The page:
As seniors returned back to campus for their final year, they thought they would have it all figured out after three years. But then they were back at square one when they found out about a new schedule with “Gold” and “Blue” days and “flex time.” These were the changes that Presentation students met with when they returned back to school in August.
Starting this school year, students were introduced to the new “Gold” and “Blue” schedule, a plan to allow them to have more flexibility in their day and more free time in their week.
The new schedule maintains the basic idea of “A” and “B” days that students have been used to, but takes away five minutes from each class and adds “flex time,” a 35-minute period after third period on Gold days and after sixth on Blue days. This period is used for homeroom, mentoring, free time or a combination of these.
The schedule comes as a result of surveys sent to students and teachers at the end of last school year, as well as a note of the schedules of other schools, according to Vice Principal of Student Activities Tim Case.
“In thinking through what is homeroom and what is mentoring and how do those things function, we came up with the idea that homeroom doesn’t have to meet every day, and mentoring doesn’t have to meet every day,” says Case.
With homeroom and mentoring no longer meeting on a regular alternating schedule, free flex time, a sort of shorter collaboration in the middle of the day, allows students the freedom to accomplish whatever they need, whether that be academics, rest, or co-curriculars.
“It’s nice to have a little break in the middle,” says junior Saumya Patel. “You can take a nap or do your homework.”
Along with the benefits of quick rest or work time, extended flex period allows students to collaborate with teachers and each other, according to Case. He also adds that it minimizes the conflict between extracurricular activities, especially Student Council and athletics. With Student Council now being held during flex times, students no longer need to choose between playing a sport and being involved in student government.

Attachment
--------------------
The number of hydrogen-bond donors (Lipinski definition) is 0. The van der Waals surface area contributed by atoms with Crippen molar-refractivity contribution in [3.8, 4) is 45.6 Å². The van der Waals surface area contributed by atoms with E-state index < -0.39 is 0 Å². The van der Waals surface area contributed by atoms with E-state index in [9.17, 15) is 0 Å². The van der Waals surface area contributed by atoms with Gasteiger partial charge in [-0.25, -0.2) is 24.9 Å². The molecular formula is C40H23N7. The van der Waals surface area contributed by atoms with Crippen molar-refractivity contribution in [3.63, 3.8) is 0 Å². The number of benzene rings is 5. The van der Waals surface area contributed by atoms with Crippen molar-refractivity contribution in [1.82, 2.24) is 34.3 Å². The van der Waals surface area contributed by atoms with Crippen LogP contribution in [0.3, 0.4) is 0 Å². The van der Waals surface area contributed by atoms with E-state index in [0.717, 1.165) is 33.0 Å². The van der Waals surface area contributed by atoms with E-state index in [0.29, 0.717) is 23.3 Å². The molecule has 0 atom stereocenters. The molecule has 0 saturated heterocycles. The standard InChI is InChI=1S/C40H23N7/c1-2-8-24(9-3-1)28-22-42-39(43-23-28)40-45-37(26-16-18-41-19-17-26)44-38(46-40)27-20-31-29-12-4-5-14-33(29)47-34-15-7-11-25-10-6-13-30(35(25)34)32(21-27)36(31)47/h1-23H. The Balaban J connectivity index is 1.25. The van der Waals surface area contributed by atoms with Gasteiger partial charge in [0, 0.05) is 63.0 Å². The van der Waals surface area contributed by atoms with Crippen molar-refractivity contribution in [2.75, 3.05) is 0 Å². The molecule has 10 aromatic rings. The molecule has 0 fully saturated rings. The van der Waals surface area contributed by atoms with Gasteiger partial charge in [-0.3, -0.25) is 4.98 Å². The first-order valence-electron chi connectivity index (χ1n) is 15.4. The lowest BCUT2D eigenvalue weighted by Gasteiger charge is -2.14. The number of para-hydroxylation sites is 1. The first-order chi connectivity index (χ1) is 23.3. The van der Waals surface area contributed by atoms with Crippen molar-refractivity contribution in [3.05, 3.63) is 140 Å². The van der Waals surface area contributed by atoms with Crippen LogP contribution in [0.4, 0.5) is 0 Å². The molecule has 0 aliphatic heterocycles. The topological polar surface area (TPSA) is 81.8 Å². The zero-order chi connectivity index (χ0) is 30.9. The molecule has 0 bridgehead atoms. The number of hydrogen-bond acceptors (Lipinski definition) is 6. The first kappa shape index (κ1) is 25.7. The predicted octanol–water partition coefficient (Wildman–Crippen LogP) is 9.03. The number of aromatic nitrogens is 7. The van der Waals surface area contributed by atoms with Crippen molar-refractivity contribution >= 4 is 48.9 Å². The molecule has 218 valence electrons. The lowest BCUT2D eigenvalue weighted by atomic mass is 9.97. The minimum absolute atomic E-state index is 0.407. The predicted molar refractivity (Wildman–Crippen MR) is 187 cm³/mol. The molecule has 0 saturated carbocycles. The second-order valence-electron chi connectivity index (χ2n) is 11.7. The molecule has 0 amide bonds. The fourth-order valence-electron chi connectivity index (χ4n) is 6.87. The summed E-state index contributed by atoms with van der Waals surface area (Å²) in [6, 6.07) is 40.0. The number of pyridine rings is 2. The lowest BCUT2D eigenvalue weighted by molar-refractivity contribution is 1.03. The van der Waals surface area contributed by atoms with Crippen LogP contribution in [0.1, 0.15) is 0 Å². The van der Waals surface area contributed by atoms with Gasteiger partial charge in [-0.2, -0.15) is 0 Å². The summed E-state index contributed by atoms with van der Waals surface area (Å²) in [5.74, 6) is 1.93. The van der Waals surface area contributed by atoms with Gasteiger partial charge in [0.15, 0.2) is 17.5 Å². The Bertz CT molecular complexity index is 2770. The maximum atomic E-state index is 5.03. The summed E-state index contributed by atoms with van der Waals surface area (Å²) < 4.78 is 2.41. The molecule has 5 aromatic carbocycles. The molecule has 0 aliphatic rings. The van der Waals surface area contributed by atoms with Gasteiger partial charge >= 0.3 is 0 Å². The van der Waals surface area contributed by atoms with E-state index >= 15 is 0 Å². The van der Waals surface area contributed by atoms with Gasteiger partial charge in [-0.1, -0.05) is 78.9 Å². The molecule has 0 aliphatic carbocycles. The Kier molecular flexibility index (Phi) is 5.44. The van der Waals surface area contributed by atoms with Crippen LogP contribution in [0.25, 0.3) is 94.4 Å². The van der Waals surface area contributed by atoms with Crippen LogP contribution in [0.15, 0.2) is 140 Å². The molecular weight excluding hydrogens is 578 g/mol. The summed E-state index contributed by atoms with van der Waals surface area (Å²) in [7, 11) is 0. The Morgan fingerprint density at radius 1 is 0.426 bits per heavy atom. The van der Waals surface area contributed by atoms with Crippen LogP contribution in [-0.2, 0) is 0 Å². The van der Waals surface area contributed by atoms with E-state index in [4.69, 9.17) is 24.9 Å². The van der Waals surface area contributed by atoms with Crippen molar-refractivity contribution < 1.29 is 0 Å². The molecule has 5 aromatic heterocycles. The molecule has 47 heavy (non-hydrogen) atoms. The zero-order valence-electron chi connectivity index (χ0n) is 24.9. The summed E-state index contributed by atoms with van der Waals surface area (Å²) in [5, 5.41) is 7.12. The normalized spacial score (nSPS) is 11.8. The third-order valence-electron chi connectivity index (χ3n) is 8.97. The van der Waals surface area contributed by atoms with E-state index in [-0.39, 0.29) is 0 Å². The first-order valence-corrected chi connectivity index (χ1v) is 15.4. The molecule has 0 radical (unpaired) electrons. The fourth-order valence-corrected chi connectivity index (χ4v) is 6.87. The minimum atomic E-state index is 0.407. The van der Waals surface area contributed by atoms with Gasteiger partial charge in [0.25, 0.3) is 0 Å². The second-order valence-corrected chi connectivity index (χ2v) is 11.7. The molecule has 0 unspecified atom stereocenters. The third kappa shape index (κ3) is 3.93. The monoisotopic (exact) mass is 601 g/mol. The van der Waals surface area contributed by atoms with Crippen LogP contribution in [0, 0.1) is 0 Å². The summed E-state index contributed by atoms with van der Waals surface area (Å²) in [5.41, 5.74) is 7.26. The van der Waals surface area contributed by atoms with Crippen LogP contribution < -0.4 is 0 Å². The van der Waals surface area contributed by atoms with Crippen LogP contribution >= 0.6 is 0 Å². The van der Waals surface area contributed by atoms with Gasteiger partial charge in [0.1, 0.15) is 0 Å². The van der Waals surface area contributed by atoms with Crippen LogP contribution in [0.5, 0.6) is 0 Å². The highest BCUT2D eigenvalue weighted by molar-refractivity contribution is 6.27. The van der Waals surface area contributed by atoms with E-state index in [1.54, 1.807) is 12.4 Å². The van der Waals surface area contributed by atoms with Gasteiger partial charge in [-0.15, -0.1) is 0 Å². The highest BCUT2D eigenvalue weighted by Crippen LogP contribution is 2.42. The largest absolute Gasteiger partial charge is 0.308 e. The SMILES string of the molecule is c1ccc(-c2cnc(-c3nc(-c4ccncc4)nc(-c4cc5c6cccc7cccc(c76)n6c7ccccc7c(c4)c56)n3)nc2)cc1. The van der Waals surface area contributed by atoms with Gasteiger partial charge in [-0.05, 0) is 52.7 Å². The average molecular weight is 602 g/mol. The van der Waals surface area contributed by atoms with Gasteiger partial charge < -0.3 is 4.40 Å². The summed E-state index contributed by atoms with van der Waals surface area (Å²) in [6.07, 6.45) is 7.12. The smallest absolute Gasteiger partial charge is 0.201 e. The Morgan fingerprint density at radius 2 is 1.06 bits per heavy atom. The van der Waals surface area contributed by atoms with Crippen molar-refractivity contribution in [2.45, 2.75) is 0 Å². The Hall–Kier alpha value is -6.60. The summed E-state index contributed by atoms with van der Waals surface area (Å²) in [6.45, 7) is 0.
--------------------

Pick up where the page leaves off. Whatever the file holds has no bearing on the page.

Another facet of the new schedule is occasionally having mentoring or homeroom for 35 minutes in order to decrease the number of mandatory collaboration periods on Blue days. This allows for more Blue days where students are released at 12:40.
Although the majority of the student response to the new schedule and flex time has been positive, some students do not appreciate being released five or even 10 minutes later than they had been last year.
“I like the flex time, but I don’t like that we get out a few minutes later,” says senior Isabella Espinoza.
The main drawback as far as Case is concerned is that it does not solve the issue of later school start times. This comes as a result of much feedback from students in surveys last year, maintaining that earlier release times are more beneficial than later start times are.
“We are still looking at how we can become more in line with CDC recommendations on proper school start times,” says Case.
Flex time seems to be the thing students never knew they needed, allowing them extra time to work, rest, meet and most importantly, go out to lunch on 12:40 days.